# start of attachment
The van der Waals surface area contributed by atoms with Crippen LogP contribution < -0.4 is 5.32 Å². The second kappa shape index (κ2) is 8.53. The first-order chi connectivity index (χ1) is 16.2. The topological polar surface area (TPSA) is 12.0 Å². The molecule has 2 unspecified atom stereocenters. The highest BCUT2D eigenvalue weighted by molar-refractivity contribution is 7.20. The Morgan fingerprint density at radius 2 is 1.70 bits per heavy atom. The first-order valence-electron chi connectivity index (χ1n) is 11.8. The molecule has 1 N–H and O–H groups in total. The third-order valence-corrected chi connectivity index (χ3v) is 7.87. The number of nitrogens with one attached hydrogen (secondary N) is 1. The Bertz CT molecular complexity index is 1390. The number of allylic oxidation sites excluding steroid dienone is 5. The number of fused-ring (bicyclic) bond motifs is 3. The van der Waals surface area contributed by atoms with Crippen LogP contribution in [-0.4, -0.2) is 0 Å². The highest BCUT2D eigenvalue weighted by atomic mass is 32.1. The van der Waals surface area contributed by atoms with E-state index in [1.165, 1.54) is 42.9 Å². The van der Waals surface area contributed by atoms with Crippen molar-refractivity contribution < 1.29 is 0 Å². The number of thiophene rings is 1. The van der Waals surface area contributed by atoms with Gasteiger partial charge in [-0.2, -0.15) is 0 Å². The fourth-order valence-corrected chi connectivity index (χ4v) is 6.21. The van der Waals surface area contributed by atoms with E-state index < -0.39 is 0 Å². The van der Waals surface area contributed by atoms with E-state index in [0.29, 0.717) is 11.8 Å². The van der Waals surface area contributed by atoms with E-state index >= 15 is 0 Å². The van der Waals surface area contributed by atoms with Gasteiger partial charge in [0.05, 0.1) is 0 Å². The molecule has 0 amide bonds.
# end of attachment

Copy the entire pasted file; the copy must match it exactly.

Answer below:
The van der Waals surface area contributed by atoms with Crippen LogP contribution < -0.4 is 5.32 Å². The second kappa shape index (κ2) is 8.53. The first-order chi connectivity index (χ1) is 16.2. The topological polar surface area (TPSA) is 12.0 Å². The molecule has 2 unspecified atom stereocenters. The highest BCUT2D eigenvalue weighted by molar-refractivity contribution is 7.20. The Morgan fingerprint density at radius 2 is 1.70 bits per heavy atom. The first-order valence-electron chi connectivity index (χ1n) is 11.8. The molecule has 1 N–H and O–H groups in total. The third-order valence-corrected chi connectivity index (χ3v) is 7.87. The number of nitrogens with one attached hydrogen (secondary N) is 1. The Bertz CT molecular complexity index is 1390. The number of allylic oxidation sites excluding steroid dienone is 5. The number of fused-ring (bicyclic) bond motifs is 3. The van der Waals surface area contributed by atoms with Crippen LogP contribution in [-0.4, -0.2) is 0 Å². The highest BCUT2D eigenvalue weighted by atomic mass is 32.1. The van der Waals surface area contributed by atoms with E-state index in [1.165, 1.54) is 42.9 Å². The van der Waals surface area contributed by atoms with Crippen molar-refractivity contribution < 1.29 is 0 Å². The number of thiophene rings is 1. The van der Waals surface area contributed by atoms with Gasteiger partial charge in [-0.2, -0.15) is 0 Å². The fourth-order valence-corrected chi connectivity index (χ4v) is 6.21. The van der Waals surface area contributed by atoms with E-state index < -0.39 is 0 Å². The van der Waals surface area contributed by atoms with E-state index in [0.29, 0.717) is 11.8 Å². The van der Waals surface area contributed by atoms with E-state index >= 15 is 0 Å². The van der Waals surface area contributed by atoms with Gasteiger partial charge in [0.05, 0.1) is 0 Å². The molecule has 0 amide bonds.